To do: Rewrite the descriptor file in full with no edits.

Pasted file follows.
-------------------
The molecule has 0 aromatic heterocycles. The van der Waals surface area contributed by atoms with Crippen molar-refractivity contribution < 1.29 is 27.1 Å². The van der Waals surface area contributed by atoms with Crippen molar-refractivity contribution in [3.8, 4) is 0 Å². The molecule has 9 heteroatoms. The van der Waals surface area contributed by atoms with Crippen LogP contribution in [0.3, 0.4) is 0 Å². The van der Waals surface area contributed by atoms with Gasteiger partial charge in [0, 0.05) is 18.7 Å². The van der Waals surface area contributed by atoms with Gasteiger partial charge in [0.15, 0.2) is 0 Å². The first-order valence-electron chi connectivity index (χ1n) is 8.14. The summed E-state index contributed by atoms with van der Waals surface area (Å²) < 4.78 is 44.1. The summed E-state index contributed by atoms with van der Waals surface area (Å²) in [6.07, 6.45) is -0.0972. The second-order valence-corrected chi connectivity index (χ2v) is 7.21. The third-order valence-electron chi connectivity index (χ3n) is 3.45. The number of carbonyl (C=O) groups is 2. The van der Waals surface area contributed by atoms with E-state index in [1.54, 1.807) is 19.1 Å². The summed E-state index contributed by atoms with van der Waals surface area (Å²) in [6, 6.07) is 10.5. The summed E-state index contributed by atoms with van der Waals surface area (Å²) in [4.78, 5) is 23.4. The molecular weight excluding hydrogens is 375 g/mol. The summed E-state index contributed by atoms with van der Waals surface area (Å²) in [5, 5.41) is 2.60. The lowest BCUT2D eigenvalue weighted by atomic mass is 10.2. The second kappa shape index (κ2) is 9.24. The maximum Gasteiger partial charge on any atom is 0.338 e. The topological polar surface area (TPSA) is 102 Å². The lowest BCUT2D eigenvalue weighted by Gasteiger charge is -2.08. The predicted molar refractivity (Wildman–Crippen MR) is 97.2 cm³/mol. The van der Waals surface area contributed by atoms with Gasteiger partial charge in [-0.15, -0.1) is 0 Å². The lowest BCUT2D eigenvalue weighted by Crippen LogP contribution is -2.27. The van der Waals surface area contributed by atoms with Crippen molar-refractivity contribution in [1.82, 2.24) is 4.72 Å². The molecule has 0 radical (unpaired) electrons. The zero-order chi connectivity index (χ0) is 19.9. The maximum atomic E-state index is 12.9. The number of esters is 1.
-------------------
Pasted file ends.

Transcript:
The molecule has 0 aromatic heterocycles. The van der Waals surface area contributed by atoms with Crippen molar-refractivity contribution < 1.29 is 27.1 Å². The van der Waals surface area contributed by atoms with Crippen molar-refractivity contribution in [3.8, 4) is 0 Å². The molecule has 9 heteroatoms. The van der Waals surface area contributed by atoms with Crippen LogP contribution in [0.3, 0.4) is 0 Å². The van der Waals surface area contributed by atoms with Gasteiger partial charge in [0, 0.05) is 18.7 Å². The van der Waals surface area contributed by atoms with Gasteiger partial charge in [0.15, 0.2) is 0 Å². The first-order valence-electron chi connectivity index (χ1n) is 8.14. The summed E-state index contributed by atoms with van der Waals surface area (Å²) < 4.78 is 44.1. The summed E-state index contributed by atoms with van der Waals surface area (Å²) in [6.07, 6.45) is -0.0972. The second-order valence-corrected chi connectivity index (χ2v) is 7.21. The third-order valence-electron chi connectivity index (χ3n) is 3.45. The number of carbonyl (C=O) groups is 2. The van der Waals surface area contributed by atoms with E-state index in [1.54, 1.807) is 19.1 Å². The summed E-state index contributed by atoms with van der Waals surface area (Å²) in [6, 6.07) is 10.5. The summed E-state index contributed by atoms with van der Waals surface area (Å²) in [4.78, 5) is 23.4. The molecular weight excluding hydrogens is 375 g/mol. The summed E-state index contributed by atoms with van der Waals surface area (Å²) in [5, 5.41) is 2.60. The lowest BCUT2D eigenvalue weighted by atomic mass is 10.2. The second kappa shape index (κ2) is 9.24. The maximum Gasteiger partial charge on any atom is 0.338 e. The topological polar surface area (TPSA) is 102 Å². The lowest BCUT2D eigenvalue weighted by Gasteiger charge is -2.08. The predicted molar refractivity (Wildman–Crippen MR) is 97.2 cm³/mol. The van der Waals surface area contributed by atoms with Gasteiger partial charge in [-0.15, -0.1) is 0 Å². The lowest BCUT2D eigenvalue weighted by Crippen LogP contribution is -2.27. The van der Waals surface area contributed by atoms with Crippen molar-refractivity contribution in [1.82, 2.24) is 4.72 Å². The molecule has 0 radical (unpaired) electrons. The zero-order chi connectivity index (χ0) is 19.9. The maximum atomic E-state index is 12.9. The number of esters is 1.